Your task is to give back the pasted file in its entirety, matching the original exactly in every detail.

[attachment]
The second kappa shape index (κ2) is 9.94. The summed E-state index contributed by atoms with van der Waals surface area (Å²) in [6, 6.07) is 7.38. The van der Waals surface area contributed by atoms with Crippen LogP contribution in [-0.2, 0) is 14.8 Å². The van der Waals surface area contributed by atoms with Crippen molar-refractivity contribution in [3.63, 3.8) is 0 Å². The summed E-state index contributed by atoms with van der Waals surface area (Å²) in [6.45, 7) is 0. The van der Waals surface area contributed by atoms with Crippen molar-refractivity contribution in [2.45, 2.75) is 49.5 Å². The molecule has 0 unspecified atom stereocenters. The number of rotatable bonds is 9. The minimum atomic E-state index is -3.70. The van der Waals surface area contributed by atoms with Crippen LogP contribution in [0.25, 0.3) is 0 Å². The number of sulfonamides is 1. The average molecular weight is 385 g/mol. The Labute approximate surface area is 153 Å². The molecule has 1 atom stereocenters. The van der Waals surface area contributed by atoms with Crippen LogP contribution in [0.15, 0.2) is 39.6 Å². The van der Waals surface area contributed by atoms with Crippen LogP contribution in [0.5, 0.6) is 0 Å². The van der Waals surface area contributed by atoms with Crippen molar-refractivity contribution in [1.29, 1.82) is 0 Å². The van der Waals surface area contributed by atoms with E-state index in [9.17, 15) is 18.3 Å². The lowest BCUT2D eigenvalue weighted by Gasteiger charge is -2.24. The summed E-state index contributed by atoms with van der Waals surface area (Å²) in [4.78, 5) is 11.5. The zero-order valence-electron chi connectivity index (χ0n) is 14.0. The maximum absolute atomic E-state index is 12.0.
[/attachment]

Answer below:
The second kappa shape index (κ2) is 9.94. The summed E-state index contributed by atoms with van der Waals surface area (Å²) in [6, 6.07) is 7.38. The van der Waals surface area contributed by atoms with Crippen LogP contribution in [-0.2, 0) is 14.8 Å². The van der Waals surface area contributed by atoms with Crippen molar-refractivity contribution in [3.63, 3.8) is 0 Å². The summed E-state index contributed by atoms with van der Waals surface area (Å²) in [6.45, 7) is 0. The van der Waals surface area contributed by atoms with Crippen molar-refractivity contribution in [2.45, 2.75) is 49.5 Å². The molecule has 0 unspecified atom stereocenters. The number of rotatable bonds is 9. The minimum atomic E-state index is -3.70. The van der Waals surface area contributed by atoms with Crippen LogP contribution in [0.25, 0.3) is 0 Å². The number of sulfonamides is 1. The average molecular weight is 385 g/mol. The Labute approximate surface area is 153 Å². The molecule has 1 atom stereocenters. The van der Waals surface area contributed by atoms with Crippen LogP contribution in [0.15, 0.2) is 39.6 Å². The van der Waals surface area contributed by atoms with Crippen LogP contribution in [0.5, 0.6) is 0 Å². The van der Waals surface area contributed by atoms with Crippen molar-refractivity contribution in [1.29, 1.82) is 0 Å². The van der Waals surface area contributed by atoms with E-state index in [9.17, 15) is 18.3 Å². The lowest BCUT2D eigenvalue weighted by Gasteiger charge is -2.24. The summed E-state index contributed by atoms with van der Waals surface area (Å²) in [4.78, 5) is 11.5. The zero-order valence-electron chi connectivity index (χ0n) is 14.0. The maximum absolute atomic E-state index is 12.0.